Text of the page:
Thanks for reviving memories of a wonderful old lady (as she was when I knew her) and, if you have any further reminiscences you would be willing to share I would be grateful to hear/read them.



Mycroft said...


A conch shell was a major "character" in "Lord of the Flies", where one of its uses was the same as Dr Pinney's, and it is also used in one of the solutions to the "Dining Philosophers" problem.

gypsyspirit60 said...

I worked with Rachel for two years in Toronto. We were trained on the technique of listening to children and we used the conch shell in our circle staff meetings. Rachel never spoke on Wednesdays because she had taken a vow of silence for solidarity with the original Ban the Bomb protestors.

She loved booking all her business meetings on Wednesdays. She communicated with hand gestures and facial expressions.

I'm sixty years old now. She was my first real teacher....and she would be happy to know I've turned out somewhat like her.....LOL.

Anonymous said...

Hello to all Rachel Pinney commenters and listeners alike, I also worked with Rachel in Toronto and turned 60 this past year. As well I replaced Rachel in New York City while Rachel visited LA, to follow up on a possibility of beginning a new Center. During that time I worked with a young autistic boy, Rachel later wrote about. I was part of a team including Mimi Schacter... if you are out there Mimi, I would love to get back in contact.
I have been using elements of therapeutic process and creative listening in a variety of projects including art education and now looking into weaving it into listens of Genocide Narratives.

Leah said...

Rachel and I attended a conference in LA. prior to her relocating to NY.
This conference was attended by a group of people interested in Gurdieff including Fritz Peters who commented that Rachels attention in listening was akin to Mr. Gurdieff's in its 100% attention.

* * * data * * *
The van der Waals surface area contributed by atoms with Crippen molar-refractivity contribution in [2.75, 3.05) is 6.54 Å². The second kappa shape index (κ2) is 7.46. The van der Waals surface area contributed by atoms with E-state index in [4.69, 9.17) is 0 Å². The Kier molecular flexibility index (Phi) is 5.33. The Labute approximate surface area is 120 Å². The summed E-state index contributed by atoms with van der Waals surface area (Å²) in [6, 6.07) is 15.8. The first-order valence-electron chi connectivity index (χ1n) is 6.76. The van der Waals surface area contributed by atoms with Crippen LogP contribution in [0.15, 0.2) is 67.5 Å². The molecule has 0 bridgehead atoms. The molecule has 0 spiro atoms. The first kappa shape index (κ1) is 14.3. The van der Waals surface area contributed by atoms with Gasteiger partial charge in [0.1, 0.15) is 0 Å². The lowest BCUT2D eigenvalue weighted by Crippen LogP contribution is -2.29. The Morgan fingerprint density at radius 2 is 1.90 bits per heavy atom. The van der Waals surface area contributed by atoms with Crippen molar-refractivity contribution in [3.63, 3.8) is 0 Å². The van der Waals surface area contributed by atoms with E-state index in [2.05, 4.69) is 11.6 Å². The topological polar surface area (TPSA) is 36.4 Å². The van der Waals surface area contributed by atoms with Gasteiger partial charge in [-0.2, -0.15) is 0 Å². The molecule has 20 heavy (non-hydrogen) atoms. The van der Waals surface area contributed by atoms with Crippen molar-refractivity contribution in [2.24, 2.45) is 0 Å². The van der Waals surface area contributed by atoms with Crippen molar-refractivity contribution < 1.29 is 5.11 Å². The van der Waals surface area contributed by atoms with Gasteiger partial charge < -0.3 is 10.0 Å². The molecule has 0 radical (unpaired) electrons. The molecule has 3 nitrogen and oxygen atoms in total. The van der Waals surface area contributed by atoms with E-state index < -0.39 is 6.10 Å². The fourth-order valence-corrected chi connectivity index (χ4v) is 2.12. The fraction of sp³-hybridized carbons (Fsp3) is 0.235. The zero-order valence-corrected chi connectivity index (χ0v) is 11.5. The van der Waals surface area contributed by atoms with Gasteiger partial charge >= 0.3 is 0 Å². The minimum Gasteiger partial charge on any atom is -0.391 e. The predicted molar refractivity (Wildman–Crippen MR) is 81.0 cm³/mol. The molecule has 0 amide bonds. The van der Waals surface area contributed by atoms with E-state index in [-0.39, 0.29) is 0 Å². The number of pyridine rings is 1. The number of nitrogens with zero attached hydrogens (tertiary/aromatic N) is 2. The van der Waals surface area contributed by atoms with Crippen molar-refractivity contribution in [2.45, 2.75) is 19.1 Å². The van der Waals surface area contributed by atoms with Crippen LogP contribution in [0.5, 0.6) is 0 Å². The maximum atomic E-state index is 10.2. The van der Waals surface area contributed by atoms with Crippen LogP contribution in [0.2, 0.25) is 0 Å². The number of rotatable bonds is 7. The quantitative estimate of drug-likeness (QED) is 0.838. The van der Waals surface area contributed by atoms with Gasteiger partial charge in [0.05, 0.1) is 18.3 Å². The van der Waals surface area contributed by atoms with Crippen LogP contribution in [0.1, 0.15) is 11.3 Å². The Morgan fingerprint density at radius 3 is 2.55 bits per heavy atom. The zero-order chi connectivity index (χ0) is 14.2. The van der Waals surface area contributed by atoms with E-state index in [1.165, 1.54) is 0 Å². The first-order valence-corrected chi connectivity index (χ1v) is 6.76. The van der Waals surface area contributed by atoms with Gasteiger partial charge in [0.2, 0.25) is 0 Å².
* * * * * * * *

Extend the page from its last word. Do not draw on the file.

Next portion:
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Linda Palmer said...

I know it's a bit late in the day, but I was very excited when I found your blog. Rachel Pinney was my doctor back in the '50's when I contracted polio, at the age of 5. She treated me at home using a somewhat controversial treatment involving hot and cold 'sandbags' and massage. After 6 months the paralysis was gone and I was able to walk again. I owe her so much and remember her with great affection. Thanks for a very interesting blog.

Linda Palmer said...

I know it's a bit late in the day, but I was very excited when I found your blog. Rachel Pinney was my doctor back in the '50's when I contracted polio, at the age of 5. She treated me at home using a somewhat controversial treatment involving hot and cold 'sandbags' and massage. After 6 months the paralysis was gone and I was able to walk again. I owe her so much and remember her with great affection. Thanks for a very interesting blog.